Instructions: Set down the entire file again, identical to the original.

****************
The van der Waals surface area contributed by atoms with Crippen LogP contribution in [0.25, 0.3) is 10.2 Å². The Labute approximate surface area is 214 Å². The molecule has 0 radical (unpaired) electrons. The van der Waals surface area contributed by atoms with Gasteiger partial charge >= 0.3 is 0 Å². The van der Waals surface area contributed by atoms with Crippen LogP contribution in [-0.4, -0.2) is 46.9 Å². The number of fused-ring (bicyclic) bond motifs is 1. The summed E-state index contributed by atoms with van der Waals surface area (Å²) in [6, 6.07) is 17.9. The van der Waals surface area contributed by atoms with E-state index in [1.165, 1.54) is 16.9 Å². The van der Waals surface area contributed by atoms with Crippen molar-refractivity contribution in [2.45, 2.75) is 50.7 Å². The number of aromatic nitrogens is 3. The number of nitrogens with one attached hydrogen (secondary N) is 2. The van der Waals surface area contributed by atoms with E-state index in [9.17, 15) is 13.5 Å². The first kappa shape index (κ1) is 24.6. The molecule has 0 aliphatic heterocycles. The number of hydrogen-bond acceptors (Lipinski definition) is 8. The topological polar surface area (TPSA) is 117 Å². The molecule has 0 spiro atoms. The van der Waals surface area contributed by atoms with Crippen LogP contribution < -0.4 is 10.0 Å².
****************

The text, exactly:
The van der Waals surface area contributed by atoms with Crippen LogP contribution in [0.25, 0.3) is 10.2 Å². The Labute approximate surface area is 214 Å². The molecule has 0 radical (unpaired) electrons. The van der Waals surface area contributed by atoms with Gasteiger partial charge >= 0.3 is 0 Å². The van der Waals surface area contributed by atoms with Crippen LogP contribution in [-0.4, -0.2) is 46.9 Å². The number of fused-ring (bicyclic) bond motifs is 1. The summed E-state index contributed by atoms with van der Waals surface area (Å²) in [6, 6.07) is 17.9. The van der Waals surface area contributed by atoms with E-state index in [1.165, 1.54) is 16.9 Å². The van der Waals surface area contributed by atoms with Crippen molar-refractivity contribution in [2.45, 2.75) is 50.7 Å². The number of aromatic nitrogens is 3. The number of nitrogens with one attached hydrogen (secondary N) is 2. The van der Waals surface area contributed by atoms with E-state index in [9.17, 15) is 13.5 Å². The first kappa shape index (κ1) is 24.6. The molecule has 0 aliphatic heterocycles. The number of hydrogen-bond acceptors (Lipinski definition) is 8. The topological polar surface area (TPSA) is 117 Å². The molecule has 0 spiro atoms. The van der Waals surface area contributed by atoms with Crippen LogP contribution < -0.4 is 10.0 Å².